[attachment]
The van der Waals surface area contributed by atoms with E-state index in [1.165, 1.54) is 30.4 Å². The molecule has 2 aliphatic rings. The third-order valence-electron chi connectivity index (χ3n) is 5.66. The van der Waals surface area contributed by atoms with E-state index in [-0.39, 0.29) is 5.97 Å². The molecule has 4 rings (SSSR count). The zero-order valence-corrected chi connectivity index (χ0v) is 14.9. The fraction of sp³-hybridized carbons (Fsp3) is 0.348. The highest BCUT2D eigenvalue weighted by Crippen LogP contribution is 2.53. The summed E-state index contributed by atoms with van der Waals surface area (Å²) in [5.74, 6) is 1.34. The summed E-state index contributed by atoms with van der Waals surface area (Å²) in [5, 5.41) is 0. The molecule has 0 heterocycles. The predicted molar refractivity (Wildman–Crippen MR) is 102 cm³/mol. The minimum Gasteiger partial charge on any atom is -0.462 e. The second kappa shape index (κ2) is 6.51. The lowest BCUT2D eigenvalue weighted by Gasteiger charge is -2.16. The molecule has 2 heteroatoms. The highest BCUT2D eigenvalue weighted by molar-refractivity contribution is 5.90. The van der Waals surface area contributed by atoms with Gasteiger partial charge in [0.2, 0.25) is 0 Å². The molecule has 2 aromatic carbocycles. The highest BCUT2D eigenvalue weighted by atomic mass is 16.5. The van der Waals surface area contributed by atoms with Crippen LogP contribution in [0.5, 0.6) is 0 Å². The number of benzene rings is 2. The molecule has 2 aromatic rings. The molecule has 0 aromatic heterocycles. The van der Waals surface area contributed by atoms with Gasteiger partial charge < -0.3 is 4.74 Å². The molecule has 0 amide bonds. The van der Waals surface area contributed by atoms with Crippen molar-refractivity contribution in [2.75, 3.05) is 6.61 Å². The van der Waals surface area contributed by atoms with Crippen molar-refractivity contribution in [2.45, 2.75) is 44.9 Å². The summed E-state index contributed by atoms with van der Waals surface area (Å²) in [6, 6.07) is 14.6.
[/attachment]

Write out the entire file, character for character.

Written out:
The van der Waals surface area contributed by atoms with E-state index in [1.165, 1.54) is 30.4 Å². The molecule has 2 aliphatic rings. The third-order valence-electron chi connectivity index (χ3n) is 5.66. The van der Waals surface area contributed by atoms with E-state index in [-0.39, 0.29) is 5.97 Å². The molecule has 4 rings (SSSR count). The zero-order valence-corrected chi connectivity index (χ0v) is 14.9. The fraction of sp³-hybridized carbons (Fsp3) is 0.348. The highest BCUT2D eigenvalue weighted by Crippen LogP contribution is 2.53. The summed E-state index contributed by atoms with van der Waals surface area (Å²) in [5.74, 6) is 1.34. The summed E-state index contributed by atoms with van der Waals surface area (Å²) in [5, 5.41) is 0. The molecule has 0 heterocycles. The predicted molar refractivity (Wildman–Crippen MR) is 102 cm³/mol. The minimum Gasteiger partial charge on any atom is -0.462 e. The second kappa shape index (κ2) is 6.51. The lowest BCUT2D eigenvalue weighted by Gasteiger charge is -2.16. The molecule has 2 heteroatoms. The highest BCUT2D eigenvalue weighted by molar-refractivity contribution is 5.90. The van der Waals surface area contributed by atoms with Gasteiger partial charge in [0.2, 0.25) is 0 Å². The molecule has 2 aromatic carbocycles. The highest BCUT2D eigenvalue weighted by atomic mass is 16.5. The van der Waals surface area contributed by atoms with Crippen LogP contribution in [0.5, 0.6) is 0 Å². The number of benzene rings is 2. The molecule has 2 aromatic rings. The molecule has 0 aromatic heterocycles. The van der Waals surface area contributed by atoms with Gasteiger partial charge < -0.3 is 4.74 Å². The molecule has 0 amide bonds. The van der Waals surface area contributed by atoms with Crippen molar-refractivity contribution in [2.75, 3.05) is 6.61 Å². The van der Waals surface area contributed by atoms with Crippen molar-refractivity contribution in [2.45, 2.75) is 44.9 Å². The summed E-state index contributed by atoms with van der Waals surface area (Å²) in [6, 6.07) is 14.6.